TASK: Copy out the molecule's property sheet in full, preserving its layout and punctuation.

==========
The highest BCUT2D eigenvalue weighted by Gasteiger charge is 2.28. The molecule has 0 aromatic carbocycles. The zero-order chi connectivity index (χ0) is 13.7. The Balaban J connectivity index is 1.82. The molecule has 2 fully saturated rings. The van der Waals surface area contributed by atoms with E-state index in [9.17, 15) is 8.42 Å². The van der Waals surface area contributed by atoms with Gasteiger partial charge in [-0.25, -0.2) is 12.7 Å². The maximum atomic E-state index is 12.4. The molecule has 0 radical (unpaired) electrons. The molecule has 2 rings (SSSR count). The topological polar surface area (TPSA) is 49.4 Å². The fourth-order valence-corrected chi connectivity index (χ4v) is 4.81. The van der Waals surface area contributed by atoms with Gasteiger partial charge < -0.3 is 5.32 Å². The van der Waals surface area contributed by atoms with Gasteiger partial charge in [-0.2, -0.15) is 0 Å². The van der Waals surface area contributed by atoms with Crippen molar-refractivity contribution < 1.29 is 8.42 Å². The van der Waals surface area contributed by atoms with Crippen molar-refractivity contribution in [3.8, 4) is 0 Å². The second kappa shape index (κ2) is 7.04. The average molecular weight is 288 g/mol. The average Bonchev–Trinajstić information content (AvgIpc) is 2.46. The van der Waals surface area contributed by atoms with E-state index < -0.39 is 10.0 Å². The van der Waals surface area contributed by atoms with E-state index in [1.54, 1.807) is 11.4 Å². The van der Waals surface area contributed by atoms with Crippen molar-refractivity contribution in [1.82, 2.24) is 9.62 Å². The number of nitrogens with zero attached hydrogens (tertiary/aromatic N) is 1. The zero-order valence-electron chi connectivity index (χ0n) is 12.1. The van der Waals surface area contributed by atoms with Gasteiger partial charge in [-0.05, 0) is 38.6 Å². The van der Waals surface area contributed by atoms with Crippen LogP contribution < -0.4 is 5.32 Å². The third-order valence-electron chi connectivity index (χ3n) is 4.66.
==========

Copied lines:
The highest BCUT2D eigenvalue weighted by Gasteiger charge is 2.28. The molecule has 0 aromatic carbocycles. The zero-order chi connectivity index (χ0) is 13.7. The Balaban J connectivity index is 1.82. The molecule has 2 fully saturated rings. The van der Waals surface area contributed by atoms with E-state index in [9.17, 15) is 8.42 Å². The van der Waals surface area contributed by atoms with Gasteiger partial charge in [-0.25, -0.2) is 12.7 Å². The maximum atomic E-state index is 12.4. The molecule has 0 radical (unpaired) electrons. The molecule has 2 rings (SSSR count). The topological polar surface area (TPSA) is 49.4 Å². The fourth-order valence-corrected chi connectivity index (χ4v) is 4.81. The van der Waals surface area contributed by atoms with Gasteiger partial charge < -0.3 is 5.32 Å². The van der Waals surface area contributed by atoms with Gasteiger partial charge in [-0.2, -0.15) is 0 Å². The van der Waals surface area contributed by atoms with Crippen molar-refractivity contribution < 1.29 is 8.42 Å². The van der Waals surface area contributed by atoms with Crippen molar-refractivity contribution in [3.8, 4) is 0 Å². The second kappa shape index (κ2) is 7.04. The average molecular weight is 288 g/mol. The average Bonchev–Trinajstić information content (AvgIpc) is 2.46. The van der Waals surface area contributed by atoms with E-state index < -0.39 is 10.0 Å². The van der Waals surface area contributed by atoms with E-state index in [1.54, 1.807) is 11.4 Å². The van der Waals surface area contributed by atoms with Crippen molar-refractivity contribution in [1.82, 2.24) is 9.62 Å². The number of nitrogens with zero attached hydrogens (tertiary/aromatic N) is 1. The zero-order valence-electron chi connectivity index (χ0n) is 12.1. The van der Waals surface area contributed by atoms with Gasteiger partial charge in [-0.05, 0) is 38.6 Å². The van der Waals surface area contributed by atoms with Crippen LogP contribution < -0.4 is 5.32 Å². The third-order valence-electron chi connectivity index (χ3n) is 4.66.